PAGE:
Where on the green list can you actually go on holiday?

The green list has been updated – but British holidaymakers aren’t welcome everywhere

Helen Coffey@LenniCoffey
Thursday 10 June 2021 08:42
We must be 'careful' with international travel, says Matt Hancock

The “green list” has had its first review, in a reshuffle determining which countries get to keep the lightest restrictions for inbound travellers arriving in the UK, and which must join the much bigger amber list of destinations with more onerous restrictions.

The update was announced by the Department for Transport on 3 June, with changes coming into effect from 4am on Tuesday 8 June.

In a blow for holidaymakers, Portugal, the one holiday mainstay on the green list, was downgraded to amber in the review due to a doubling of Covid infections and fears over “variants of concern”.

Foreign holidays first became legal again in Britain from 17 May, with destinations assigned a colour of red, amber or green, each carrying varying degrees of restrictions.

“Green list” countries have the lightest rules on arrival – with no quarantine imposed and travellers merely required to take one pre-departure test and one PCR test within two days of entering the UK – and as such make the most attractive holiday destinations. And indeed, the government currently advises against leisure travel to anywhere not classified as “green”.

However, many of the places on the green list, initially comprised of 12 countries (and shortly down to 11), are still not welcoming British travellers.

New Zealand, Australia and Singapore, for example, may have been given the thumbs up, but are largely closed to international holidaymakers.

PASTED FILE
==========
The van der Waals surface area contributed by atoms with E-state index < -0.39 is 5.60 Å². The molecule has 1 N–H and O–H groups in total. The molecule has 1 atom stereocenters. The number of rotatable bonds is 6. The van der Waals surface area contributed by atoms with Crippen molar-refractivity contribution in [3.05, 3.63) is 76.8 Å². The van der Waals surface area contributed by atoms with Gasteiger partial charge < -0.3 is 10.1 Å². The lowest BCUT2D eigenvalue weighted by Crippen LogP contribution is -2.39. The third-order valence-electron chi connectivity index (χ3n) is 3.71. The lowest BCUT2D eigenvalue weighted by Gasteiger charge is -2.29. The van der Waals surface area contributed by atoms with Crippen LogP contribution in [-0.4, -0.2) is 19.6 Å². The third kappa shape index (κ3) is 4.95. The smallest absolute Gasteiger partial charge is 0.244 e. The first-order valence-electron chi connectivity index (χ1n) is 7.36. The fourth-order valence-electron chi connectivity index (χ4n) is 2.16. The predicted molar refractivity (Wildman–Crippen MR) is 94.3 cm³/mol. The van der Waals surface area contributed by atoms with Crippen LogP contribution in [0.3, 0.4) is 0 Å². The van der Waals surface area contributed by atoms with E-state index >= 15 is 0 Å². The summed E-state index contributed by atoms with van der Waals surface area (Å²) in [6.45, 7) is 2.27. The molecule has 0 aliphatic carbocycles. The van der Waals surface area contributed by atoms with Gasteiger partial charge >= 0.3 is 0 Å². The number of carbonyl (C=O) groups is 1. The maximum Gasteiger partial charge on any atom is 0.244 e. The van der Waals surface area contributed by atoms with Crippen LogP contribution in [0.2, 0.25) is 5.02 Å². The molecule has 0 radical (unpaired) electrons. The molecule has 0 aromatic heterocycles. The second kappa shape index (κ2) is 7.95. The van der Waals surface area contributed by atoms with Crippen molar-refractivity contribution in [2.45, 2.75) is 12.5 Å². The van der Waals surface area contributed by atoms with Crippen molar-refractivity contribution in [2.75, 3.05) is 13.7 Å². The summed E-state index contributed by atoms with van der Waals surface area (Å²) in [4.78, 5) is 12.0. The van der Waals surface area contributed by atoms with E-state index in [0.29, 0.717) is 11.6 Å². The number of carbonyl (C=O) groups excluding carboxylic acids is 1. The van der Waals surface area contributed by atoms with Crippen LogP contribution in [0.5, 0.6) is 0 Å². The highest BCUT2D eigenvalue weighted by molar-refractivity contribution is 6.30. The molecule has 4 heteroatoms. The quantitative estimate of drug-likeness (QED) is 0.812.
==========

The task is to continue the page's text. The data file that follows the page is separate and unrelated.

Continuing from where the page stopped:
These are the green list tourist destinations that are open to UK tourists – under certain conditions.


Iceland has announced it will welcome back visitors who have been fully vaccinated against Covid-19.

In a bid to boost tourism, the government confirmed that those who’ve had both doses of a vaccine approved by the European Medicines Agency can enter the country without needing to get tested for coronavirus or undergo quarantine.

“The Icelandic government has announced that all those who have been fully vaccinated against Covid-19 will be allowed to travel to Iceland without being subject to border measures, such as testing and quarantine,” the government said in a statement on 16 March.


Gibraltar has vaccinated all of its adult population; the British Overseas Territory, just on the tip of Spain, said that as of 12 April, it had administered 64,931 Covid vaccination doses.

The territory, which has a population of around 33,000 people, is a popular tourist destination, with beaches, VAT-free shopping and one of Europe’s most impressive landmarks, The Rock.

British tourists are allowed in with very few strings attached - click here to see our full guide to the rules.

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